Understanding the SEC Cybersecurity Rules and What They Mean for ...
Effective Internal Audit Procedures Strengthen Your Cybersecurity
This is a message to all of you internal auditors -- there are bad guys around every corner. They’ll steal your delicious turkey sandwich from the breakroom fridge, won’t hesitate to bust into your car and walk off with your airbags and, even worse, black hat their way into vital corporate systems and get their grubby hands on sensitive information. That, as they say, is no bueno for companies doing everything they can to develop and maintain a competitive advantage in a crowded, sometimes contentious marketplace.
So why is Embark addressing you, our internal auditing friends, rather than IT with this latest salvo? Simply put, in this binary-driven world filled with digital malcontents constantly looking to wreak havoc, cybersecurity should be yet another in your audit process. In fact, take this missive as a call to arms, internal auditors -- while you are not on the frontlines of cybersecurity, you do play a pivotal role in keeping your organizations out of harm’s way.
A Phalanx on the Digital Front
Before we launch into a slew of extremely beneficial best practices, let’s first take a step back and make sure we’re all on the same page. In this context, we’re defining cybersecurity as business functions and digital tools used to protect networks, computers, programs, and data from damage or unauthorized access.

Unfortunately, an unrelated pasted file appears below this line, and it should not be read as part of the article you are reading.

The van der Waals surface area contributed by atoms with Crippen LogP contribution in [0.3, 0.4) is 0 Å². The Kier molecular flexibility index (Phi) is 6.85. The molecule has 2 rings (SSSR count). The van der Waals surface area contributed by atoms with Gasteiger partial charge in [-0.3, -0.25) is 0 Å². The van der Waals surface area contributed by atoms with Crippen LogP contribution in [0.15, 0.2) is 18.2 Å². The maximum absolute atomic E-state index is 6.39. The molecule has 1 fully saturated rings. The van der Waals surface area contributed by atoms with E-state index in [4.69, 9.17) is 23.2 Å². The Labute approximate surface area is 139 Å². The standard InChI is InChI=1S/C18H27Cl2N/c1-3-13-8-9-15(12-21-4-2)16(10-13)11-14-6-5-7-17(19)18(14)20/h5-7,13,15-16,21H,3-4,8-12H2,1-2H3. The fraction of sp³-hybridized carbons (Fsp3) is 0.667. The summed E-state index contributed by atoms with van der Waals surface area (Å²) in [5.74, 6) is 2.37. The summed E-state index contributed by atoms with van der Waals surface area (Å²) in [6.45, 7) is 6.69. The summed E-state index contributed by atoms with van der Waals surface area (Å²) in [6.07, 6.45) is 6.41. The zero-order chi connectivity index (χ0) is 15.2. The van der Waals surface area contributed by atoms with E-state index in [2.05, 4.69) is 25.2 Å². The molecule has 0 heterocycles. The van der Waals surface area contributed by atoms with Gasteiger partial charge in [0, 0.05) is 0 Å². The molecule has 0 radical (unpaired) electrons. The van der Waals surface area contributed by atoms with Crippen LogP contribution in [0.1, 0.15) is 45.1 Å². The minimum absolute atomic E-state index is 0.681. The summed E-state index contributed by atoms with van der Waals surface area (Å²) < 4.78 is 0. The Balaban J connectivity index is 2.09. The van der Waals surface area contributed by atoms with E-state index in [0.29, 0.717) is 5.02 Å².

Yes, that’s a mouthful but, given the consequences involved, cybersecurity must be incorporated into the systems and procedures you analyze over the course of an internal audit. In other words, that definition should be taken to heart to fully understand the scope of the problem, the role you play as a component of a strong cybersecurity posture, and the tools you utilize to protect your environments.
Granted, no one expects you to deploy advanced anti-hacker tactics during your next audit but, quite honestly, that isn’t why you play such a pivotal part in the cybersecurity equation to begin with. Instead, it’s your acute awareness of your organization, its systems and processes that make you such a valuable weapon against binary beasts that go bump in the night.
In fact, it’s the following roles, your diligent stare, and authentic desire to do right by your organization that inherently put you in a position of importance in the ongoing battle for cybersecurity in an insecure environment:
- Protection: It’s a complicated security world. As an internal auditor, you’re charged with testing and reviewing everything from bring-your-own-device (BYOD) policies to the security protocols in third-party contracts. Your efforts mix with effective IT governance to protect your organization as well as its data, customers, and employees.